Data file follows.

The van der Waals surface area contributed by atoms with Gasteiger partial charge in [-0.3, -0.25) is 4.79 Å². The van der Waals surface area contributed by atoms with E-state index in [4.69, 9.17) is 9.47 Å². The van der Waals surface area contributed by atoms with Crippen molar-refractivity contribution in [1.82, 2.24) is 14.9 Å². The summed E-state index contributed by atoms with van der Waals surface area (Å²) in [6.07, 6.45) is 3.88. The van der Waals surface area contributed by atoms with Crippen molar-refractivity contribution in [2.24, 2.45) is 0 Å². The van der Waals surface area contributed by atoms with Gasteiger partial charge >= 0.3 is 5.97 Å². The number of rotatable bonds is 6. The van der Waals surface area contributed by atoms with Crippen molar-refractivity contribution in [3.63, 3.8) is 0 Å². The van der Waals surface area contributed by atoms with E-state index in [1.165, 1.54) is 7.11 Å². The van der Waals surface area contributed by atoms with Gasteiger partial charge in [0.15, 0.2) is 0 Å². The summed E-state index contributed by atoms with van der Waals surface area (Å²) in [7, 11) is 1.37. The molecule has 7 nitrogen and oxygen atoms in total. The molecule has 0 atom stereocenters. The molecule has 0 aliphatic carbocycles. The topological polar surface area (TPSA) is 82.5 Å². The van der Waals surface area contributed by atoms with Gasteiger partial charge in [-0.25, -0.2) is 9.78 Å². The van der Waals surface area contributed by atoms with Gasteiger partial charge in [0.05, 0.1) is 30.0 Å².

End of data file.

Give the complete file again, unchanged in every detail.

The van der Waals surface area contributed by atoms with Gasteiger partial charge in [-0.3, -0.25) is 4.79 Å². The van der Waals surface area contributed by atoms with E-state index in [4.69, 9.17) is 9.47 Å². The van der Waals surface area contributed by atoms with Crippen molar-refractivity contribution in [1.82, 2.24) is 14.9 Å². The summed E-state index contributed by atoms with van der Waals surface area (Å²) in [6.07, 6.45) is 3.88. The van der Waals surface area contributed by atoms with Crippen molar-refractivity contribution in [2.24, 2.45) is 0 Å². The van der Waals surface area contributed by atoms with Gasteiger partial charge >= 0.3 is 5.97 Å². The number of rotatable bonds is 6. The van der Waals surface area contributed by atoms with Crippen molar-refractivity contribution in [3.63, 3.8) is 0 Å². The van der Waals surface area contributed by atoms with E-state index in [1.165, 1.54) is 7.11 Å². The van der Waals surface area contributed by atoms with Gasteiger partial charge in [0.15, 0.2) is 0 Å². The summed E-state index contributed by atoms with van der Waals surface area (Å²) in [7, 11) is 1.37. The molecule has 7 nitrogen and oxygen atoms in total. The molecule has 0 atom stereocenters. The molecule has 0 aliphatic carbocycles. The topological polar surface area (TPSA) is 82.5 Å². The van der Waals surface area contributed by atoms with Gasteiger partial charge in [-0.25, -0.2) is 9.78 Å². The van der Waals surface area contributed by atoms with Gasteiger partial charge in [0.05, 0.1) is 30.0 Å².